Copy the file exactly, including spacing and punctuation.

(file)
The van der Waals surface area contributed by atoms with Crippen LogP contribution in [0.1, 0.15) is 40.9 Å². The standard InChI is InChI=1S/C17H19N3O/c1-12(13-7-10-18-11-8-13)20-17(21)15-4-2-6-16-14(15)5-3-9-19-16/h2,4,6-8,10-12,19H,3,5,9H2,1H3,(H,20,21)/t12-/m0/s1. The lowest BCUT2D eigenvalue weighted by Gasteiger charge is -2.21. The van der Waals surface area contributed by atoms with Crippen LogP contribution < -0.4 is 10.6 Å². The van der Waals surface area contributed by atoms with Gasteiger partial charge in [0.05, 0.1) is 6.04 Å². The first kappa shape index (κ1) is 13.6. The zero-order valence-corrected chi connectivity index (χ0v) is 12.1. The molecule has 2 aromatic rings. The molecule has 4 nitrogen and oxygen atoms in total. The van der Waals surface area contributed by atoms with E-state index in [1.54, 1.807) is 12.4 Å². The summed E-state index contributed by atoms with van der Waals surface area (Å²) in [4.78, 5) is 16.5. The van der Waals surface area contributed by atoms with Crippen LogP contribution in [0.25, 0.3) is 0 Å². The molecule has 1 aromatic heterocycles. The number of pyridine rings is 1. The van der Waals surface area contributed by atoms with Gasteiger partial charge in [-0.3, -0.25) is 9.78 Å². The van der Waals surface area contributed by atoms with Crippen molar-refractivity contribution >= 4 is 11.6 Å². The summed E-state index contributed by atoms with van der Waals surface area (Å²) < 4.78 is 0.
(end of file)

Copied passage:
The van der Waals surface area contributed by atoms with Crippen LogP contribution in [0.1, 0.15) is 40.9 Å². The standard InChI is InChI=1S/C17H19N3O/c1-12(13-7-10-18-11-8-13)20-17(21)15-4-2-6-16-14(15)5-3-9-19-16/h2,4,6-8,10-12,19H,3,5,9H2,1H3,(H,20,21)/t12-/m0/s1. The lowest BCUT2D eigenvalue weighted by Gasteiger charge is -2.21. The van der Waals surface area contributed by atoms with Crippen LogP contribution < -0.4 is 10.6 Å². The van der Waals surface area contributed by atoms with Gasteiger partial charge in [0.05, 0.1) is 6.04 Å². The first kappa shape index (κ1) is 13.6. The zero-order valence-corrected chi connectivity index (χ0v) is 12.1. The molecule has 2 aromatic rings. The molecule has 4 nitrogen and oxygen atoms in total. The van der Waals surface area contributed by atoms with E-state index in [1.54, 1.807) is 12.4 Å². The summed E-state index contributed by atoms with van der Waals surface area (Å²) in [4.78, 5) is 16.5. The van der Waals surface area contributed by atoms with Crippen LogP contribution in [0.25, 0.3) is 0 Å². The molecule has 1 aromatic heterocycles. The number of pyridine rings is 1. The van der Waals surface area contributed by atoms with Gasteiger partial charge in [-0.3, -0.25) is 9.78 Å². The van der Waals surface area contributed by atoms with Crippen molar-refractivity contribution >= 4 is 11.6 Å². The summed E-state index contributed by atoms with van der Waals surface area (Å²) < 4.78 is 0.